PIFA, Cinedelphia & 47 Other Things To Do This Weekend

Knitting Peace — part of PIFA. [Photo by Mats Backer]

Knitting Peace — part of PIFA. [Photo by Mats Backer]

Friday, April 8

Read more »

Concert Review: Andrew Bird Gets Serious at the Electric Factory

Andrew Bird [Photo by Chris Sikich]

Andrew Bird [Photo by Chris Sikich]

Opening, as he often does, by picking away at his violin to create beautiful riffs that meander between dissonance and classical music ruminations, Andrew Bird set a mysterious and wondrous tone Monday night at the Electric Factory. His set drew heavily from the brand new Are You Serious, but he employed some of his older tricks as well, like talking to himself while singing to the crowd. The most striking example of this was “Left Handed Kisses,” a duet (on the album with Fiona Apple) he performed solo. Matters of the heart figured heavily, as on “Bellevue,” which he prefaced by saying it was unfinished on the album but had since reached a finer ending.

A master at looping his many instruments — be they guitars, violins, or his singular whistling style — Bird really took flight with older works like “Imitosis” and “Plasticities,” creating a vivid pastiche of electronic and acoustic sonic delights. His crack band added further dimensions to these songs.

A startling display of psychedelic rock that runs the gamut from Grateful Dead jam band status to the eccentricities of modern alt rockers like Grizzly Bear, openers Boogarins, from Brazil, were stunning to watch, especially lead guitarist and vocalist Dinho Almeida.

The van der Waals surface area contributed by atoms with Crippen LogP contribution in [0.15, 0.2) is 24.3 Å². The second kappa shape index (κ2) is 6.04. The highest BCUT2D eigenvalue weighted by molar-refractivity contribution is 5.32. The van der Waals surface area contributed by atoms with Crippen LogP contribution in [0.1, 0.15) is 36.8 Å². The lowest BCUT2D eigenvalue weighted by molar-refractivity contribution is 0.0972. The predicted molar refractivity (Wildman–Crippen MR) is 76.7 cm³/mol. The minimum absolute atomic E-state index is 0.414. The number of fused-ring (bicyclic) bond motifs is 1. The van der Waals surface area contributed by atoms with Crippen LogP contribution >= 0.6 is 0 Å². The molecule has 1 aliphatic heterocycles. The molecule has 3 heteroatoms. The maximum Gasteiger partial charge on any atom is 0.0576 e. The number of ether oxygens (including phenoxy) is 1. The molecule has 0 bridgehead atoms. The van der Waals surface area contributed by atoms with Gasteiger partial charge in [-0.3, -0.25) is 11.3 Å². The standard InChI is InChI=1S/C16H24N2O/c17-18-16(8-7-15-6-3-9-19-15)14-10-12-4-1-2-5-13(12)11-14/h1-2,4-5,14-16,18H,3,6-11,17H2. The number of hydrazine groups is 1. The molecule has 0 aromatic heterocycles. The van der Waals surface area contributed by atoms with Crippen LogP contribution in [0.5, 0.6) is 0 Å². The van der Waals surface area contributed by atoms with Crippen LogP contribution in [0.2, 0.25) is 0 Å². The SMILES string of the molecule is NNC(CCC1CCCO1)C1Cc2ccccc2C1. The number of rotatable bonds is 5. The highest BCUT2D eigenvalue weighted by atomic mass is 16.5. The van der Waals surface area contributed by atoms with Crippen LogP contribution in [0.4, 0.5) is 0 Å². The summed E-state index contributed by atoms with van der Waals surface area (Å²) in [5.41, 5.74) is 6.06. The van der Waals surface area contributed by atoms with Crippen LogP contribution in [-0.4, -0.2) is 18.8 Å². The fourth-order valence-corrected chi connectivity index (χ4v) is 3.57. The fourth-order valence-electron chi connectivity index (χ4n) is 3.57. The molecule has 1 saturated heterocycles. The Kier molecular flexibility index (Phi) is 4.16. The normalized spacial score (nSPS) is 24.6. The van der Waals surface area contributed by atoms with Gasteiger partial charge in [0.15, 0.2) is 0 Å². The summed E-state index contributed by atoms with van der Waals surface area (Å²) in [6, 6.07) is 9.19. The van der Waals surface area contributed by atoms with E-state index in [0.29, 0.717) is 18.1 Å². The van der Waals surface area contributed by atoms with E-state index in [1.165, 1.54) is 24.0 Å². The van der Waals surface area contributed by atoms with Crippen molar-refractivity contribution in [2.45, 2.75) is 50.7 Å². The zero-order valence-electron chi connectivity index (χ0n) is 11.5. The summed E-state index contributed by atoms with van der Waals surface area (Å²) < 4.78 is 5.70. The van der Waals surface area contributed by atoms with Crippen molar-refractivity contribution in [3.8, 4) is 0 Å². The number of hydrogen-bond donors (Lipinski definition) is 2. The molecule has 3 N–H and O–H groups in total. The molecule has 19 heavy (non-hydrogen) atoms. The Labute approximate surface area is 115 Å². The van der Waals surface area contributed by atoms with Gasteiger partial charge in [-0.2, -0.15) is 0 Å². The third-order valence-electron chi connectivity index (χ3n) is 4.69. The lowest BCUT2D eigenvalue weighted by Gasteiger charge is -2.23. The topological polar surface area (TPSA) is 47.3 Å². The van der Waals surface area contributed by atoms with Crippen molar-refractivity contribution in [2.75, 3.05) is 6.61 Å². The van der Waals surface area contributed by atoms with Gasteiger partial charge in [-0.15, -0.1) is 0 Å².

Slideshow below. More photos by Chris Sikich at sikichphotography.com.

Read more »

Concert Review: Lucius Brings the Love

Lucius [Photo by Chris Sikich]

Lucius [Photo by Chris Sikich]

With colorful capes and hairdos like waves of orange frosting, Jess Wolfe and Holly Laessig — lead singers of Brooklyn indie pop band Lucius — were otherworldly apparitions to match their music at Union Transfer on Saturday night. There’s something almost inhuman about the precision with which their voices intermingled “Turn It Around” and “Gone Insane.” Both of their LPs were well represented, with 2016’s Good Grief leading the way from opening “Madness” to the show closer of “Better Look Back.”

Lucius’ music often offers an emotional release. “Go Home” does it with a folk sound and a resounding chorus of “I don’t need you anyway/ I don’t need you/ Go home/ Go home” transformed into a collective plea, with the crowd singing along. Good Grief pop gem “Born Again Teen,” meanwhile, is bursting with dance energy.

Slideshow below. More photos by Chris Sikich at sikichphotography.com.

Read more »

Philly Music Royalty Turned Out to Celebrate Lee Andrews’ Life

Lee Andrews (left); his children Ahmir "Questlove" Thompson and Donn T (right). Photos | Bobbi Booker

Lee Andrews (left); his children Ahmir “Questlove” Thompson and Donn T (right). Photos | Bobbi Booker

A collective gasp erupted in the Philadelphia music community when news of doo-wop superstar Lee Andrews had died March 16th at the age of 79. It was over five decades ago that Andrews — then a Bartram High schooler — formed and become the lead singer of the 1950s doo-wop group Lee Andrews & The Hearts. Andrews’ strong-but-tender tenor voice and the groups’ harmonizing four-part vocal base was the foundation of The Hearts’ hard-to-beat sound that influenced similar vocal acts like The Moonglows, The Orioles, The Drifters, The 5 Royales, The Five Keys, The Midnights and The Ravens.